In fact, the only place that the 7 theme isn’t prevalent is that there are only 2 types of bonus tiles and only 5 different tiles within those 2 types and, if you ask me, there should have been 7.
Before I first encountered 7 Steps, I never understood the meaning of the phrase “language independency” (the idea that, aside from the rule book, the components in a game should speak for themselves—an idea that gained prevalence not only as a conscious means of being accessible to players, but no doubt also as a means of saving money) or how important it is.
After finally obtaining the game, though, that concept of language independency made sense. 7 Steps was only ever printed in German and unfortunately every last one of the bonus tiles in the game have some sort of text on them, an issue that a game that was language independent wouldn’t suffer from.
Thankfully, there are rules and bonus tiles translations available on BGG. Once you’ve read those and understand what you’re looking at, you quickly realize that the iconography printed on the tiles really are quite language independent and could easily stand on their own if the text were moved from them into the rule book, and that’s a testament to good graphic design. From the iconography to the color choices to the way the placement of the hexagonal tiles forms a beautiful, multi-colored honeycomb of awesomeness, every piece of this game comes together beautifully.
7 Steps is just a sleek, eye-catching game all around.
7 Steps is a game that will test your ability to think on the fly as well as your decision making skills. Behind your screen lie 7 colored discs of various colors and you’ve got to figure out how to place them onto the board to score the most points. However, there are different factors to consider: you always have to start on the lowest open level of a color, scoring fewer than 7 points nets you a bonus card, and any move you make has the potential to open up massive scoring opportunities for your opponents.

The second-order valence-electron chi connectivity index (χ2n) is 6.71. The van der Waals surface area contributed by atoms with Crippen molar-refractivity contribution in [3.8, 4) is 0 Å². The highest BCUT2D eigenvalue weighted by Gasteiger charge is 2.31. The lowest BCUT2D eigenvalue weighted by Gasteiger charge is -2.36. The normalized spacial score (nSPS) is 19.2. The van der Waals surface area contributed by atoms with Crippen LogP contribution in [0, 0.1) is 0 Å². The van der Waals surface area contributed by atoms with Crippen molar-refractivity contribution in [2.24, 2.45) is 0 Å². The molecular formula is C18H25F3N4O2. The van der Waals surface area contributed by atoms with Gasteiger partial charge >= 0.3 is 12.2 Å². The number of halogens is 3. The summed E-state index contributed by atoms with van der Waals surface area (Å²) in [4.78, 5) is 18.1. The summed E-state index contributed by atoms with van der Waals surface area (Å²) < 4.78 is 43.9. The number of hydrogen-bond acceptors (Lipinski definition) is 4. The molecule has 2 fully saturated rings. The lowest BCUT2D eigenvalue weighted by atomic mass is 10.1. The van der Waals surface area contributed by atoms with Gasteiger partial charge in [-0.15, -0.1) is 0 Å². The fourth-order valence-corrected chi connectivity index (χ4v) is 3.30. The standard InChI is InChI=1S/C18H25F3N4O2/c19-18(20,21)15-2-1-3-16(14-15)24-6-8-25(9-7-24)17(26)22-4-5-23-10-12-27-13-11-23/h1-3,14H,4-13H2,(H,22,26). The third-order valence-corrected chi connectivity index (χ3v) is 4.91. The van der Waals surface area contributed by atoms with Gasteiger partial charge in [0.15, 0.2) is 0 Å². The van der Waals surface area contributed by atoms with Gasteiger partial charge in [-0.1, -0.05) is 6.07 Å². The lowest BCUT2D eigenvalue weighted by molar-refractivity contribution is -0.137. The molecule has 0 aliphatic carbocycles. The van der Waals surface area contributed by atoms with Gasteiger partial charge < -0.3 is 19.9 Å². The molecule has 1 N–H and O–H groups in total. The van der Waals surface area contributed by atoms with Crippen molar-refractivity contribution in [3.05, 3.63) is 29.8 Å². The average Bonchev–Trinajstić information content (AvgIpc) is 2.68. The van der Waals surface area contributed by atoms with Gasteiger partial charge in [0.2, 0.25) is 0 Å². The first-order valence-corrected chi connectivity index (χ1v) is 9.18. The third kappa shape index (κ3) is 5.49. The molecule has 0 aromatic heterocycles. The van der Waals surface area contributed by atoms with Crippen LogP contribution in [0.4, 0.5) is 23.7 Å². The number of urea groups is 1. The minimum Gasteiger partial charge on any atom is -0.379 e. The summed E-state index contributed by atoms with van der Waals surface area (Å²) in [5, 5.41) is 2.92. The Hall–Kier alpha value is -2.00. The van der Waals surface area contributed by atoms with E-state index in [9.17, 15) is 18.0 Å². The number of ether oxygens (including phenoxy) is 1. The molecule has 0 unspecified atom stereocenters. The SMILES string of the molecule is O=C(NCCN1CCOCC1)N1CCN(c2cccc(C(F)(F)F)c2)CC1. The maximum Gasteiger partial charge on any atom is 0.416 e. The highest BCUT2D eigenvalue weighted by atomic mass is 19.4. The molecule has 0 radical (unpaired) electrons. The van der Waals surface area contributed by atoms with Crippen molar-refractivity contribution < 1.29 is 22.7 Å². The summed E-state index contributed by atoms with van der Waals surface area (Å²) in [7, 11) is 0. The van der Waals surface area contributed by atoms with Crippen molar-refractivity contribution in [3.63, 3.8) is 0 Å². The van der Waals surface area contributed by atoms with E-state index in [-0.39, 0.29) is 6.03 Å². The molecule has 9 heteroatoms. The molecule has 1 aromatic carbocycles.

It’s a game that requires you to master the fine balance between scoring big to net a lot of points, scoring small to obtain those valuable bonus cards (which can either help you place discs more easily or score even more points), keeping in mind how many stones remain in the bag (if you can’t draw up to 7, the end game is triggered), all while trying to leave the board state in the least advantageous setup possible. Every decision is a delicious, brain melting puzzle. But there’s nothing quite as satisfying as surveying the board and finding a way to place out all 7 of your discs in a single turn, so the effort is worth it.
This is the aspect of 7 Steps that keeps me coming back for more.
The Way It Makes Me Feel
There’s this trope in visual media where one half of a pair of lovers, separated from their other half, find themselves sitting in a plane, train, taxi, etc., and as they grow closer to the object of their affection, they begin to find a measure of peaceful bliss. A smile forms, the romantic music swells, and we as the viewers know that a tear jerking reunion is imminent. This is very close to the way that 7 Steps makes me feel.
It’s weird, I know, but it’s true. 7 Steps doesn’t make it to the table near often enough, but when it does, it’s like a sweet reunion. The heart-swelling feeling that I get whenever I pull that box off of the shelf or fire up a game on Yucata is only outshined by the almost childlike excitement that I derive when I have the opportunity to share my love of this game with someone else.
Yeah, it’s like that.